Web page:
Dr. Corin Yeats

Computational Biologist


Works across a wide range of genomics and sequence-based research both theoretical (e.g. protein function evolution) and for applied software development (e.g. antimicrobial resistance prediction). Currently focussed on the application of genomics analysis software in the public health context.

Learn more about my work

After completing a PhD in protein sequence domain analysis as part of the Pfam group at the Sanger Institute (2005), I continued in the structural world in the CATH-Gene3D group at UCL. Here I gained experience in a range of modern computational biology practices: from the large-scale via development of ontologies and web-based tools for linking primary databases through to the detailed analysis of individual proteins.

I then joined David Aanensen at Imperial College as part of the nascent CGPS team - and then onto the BDI at Oxford University - to apply this experience to building genomics analysis tools for public health researchers and decision makers. In particular I feel the rapidly growing volumes of genome-phenotype data for antimicrobial resistance is leading to a transformation in the possibilities for modelling and prediction.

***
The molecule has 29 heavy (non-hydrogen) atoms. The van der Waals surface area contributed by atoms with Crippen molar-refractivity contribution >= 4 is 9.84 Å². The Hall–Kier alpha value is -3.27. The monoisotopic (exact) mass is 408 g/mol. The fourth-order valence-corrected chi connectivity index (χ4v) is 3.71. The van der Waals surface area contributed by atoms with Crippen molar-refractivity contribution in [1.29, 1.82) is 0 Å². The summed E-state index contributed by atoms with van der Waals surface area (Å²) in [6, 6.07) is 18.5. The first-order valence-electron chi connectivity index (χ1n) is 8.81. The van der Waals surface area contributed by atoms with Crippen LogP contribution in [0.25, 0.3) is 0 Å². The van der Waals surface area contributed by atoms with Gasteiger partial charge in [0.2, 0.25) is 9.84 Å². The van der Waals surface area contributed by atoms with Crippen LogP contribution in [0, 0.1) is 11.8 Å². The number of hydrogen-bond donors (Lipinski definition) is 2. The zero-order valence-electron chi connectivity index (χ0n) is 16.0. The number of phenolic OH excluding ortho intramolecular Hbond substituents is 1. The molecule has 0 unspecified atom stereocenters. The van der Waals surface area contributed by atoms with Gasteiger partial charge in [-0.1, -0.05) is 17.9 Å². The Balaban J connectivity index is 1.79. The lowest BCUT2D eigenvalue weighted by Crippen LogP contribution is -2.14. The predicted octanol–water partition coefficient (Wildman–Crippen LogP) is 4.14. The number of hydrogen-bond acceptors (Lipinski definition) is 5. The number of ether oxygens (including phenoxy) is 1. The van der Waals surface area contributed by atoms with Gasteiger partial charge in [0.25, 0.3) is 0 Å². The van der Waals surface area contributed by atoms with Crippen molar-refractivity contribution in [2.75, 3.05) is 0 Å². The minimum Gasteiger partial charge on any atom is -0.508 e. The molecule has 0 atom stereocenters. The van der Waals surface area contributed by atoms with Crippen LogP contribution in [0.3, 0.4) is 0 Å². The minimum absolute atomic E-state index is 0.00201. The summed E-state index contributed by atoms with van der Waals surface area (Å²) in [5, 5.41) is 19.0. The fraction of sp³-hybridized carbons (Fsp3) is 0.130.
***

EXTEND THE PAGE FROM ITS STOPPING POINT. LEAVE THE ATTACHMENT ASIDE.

Yeats C, Finn R, Bateman A "The PASTA domain: a beta-lactam-binding domain" (2002) Trends in biochemical sciences 27 (9): 438-440

Bateman A, Lachlan C et al "The Pfam protein families database." (2004) Nucleic acids research 32 (suppl_1):D138-D141

Pain A, Renauld H et al "Genome of the host-cell transforming parasite Theileria annulata compared with T. parva" (2005) Science 309 (5731), 131-133

Bentley S, Maiwald M et al "Sequencing and analysis of the genome of the Whipple's disease bacterium Tropheryma whipplei" (2004) Proceedings of the National Academy of Sciences 101 (39):14240-14245

Hunter S, Apweiler R et al "InterPro: the integrative protein signature database" (2009) Nucleic acids research 37 (suppl_1):D211-D215

Aanensen D, Feil E et al "Whole-genome sequencing for routine pathogen surveillance in public health: a population snapshot of invasive Staphylococcus aureus in Europe" (2016) MBio 7 (3):e00444-16

Gladstone R, Lo S et al "Visualizing variation within Global Pneumococcal Sequence Clusters (GPSCs) and country population snapshots to contextualize pneumococcal isolates" (2020) Microbial Genomics mgen000357

Google Scholar Link: https://scholar.google.com/citations?user=TUMUF9gAAAAJ&hl=en

Our Research Alliances and Funders


Centers for Disease
Control and Prevention


European Centre for Disease Prevention and Control


Food and Agriculture Organisation
of the United Nations


National Institutes
for Health


National Institute for
Health Research


World Health Organisation

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Ⓒ 2019 Centre for Genomic Pathogen Surveillance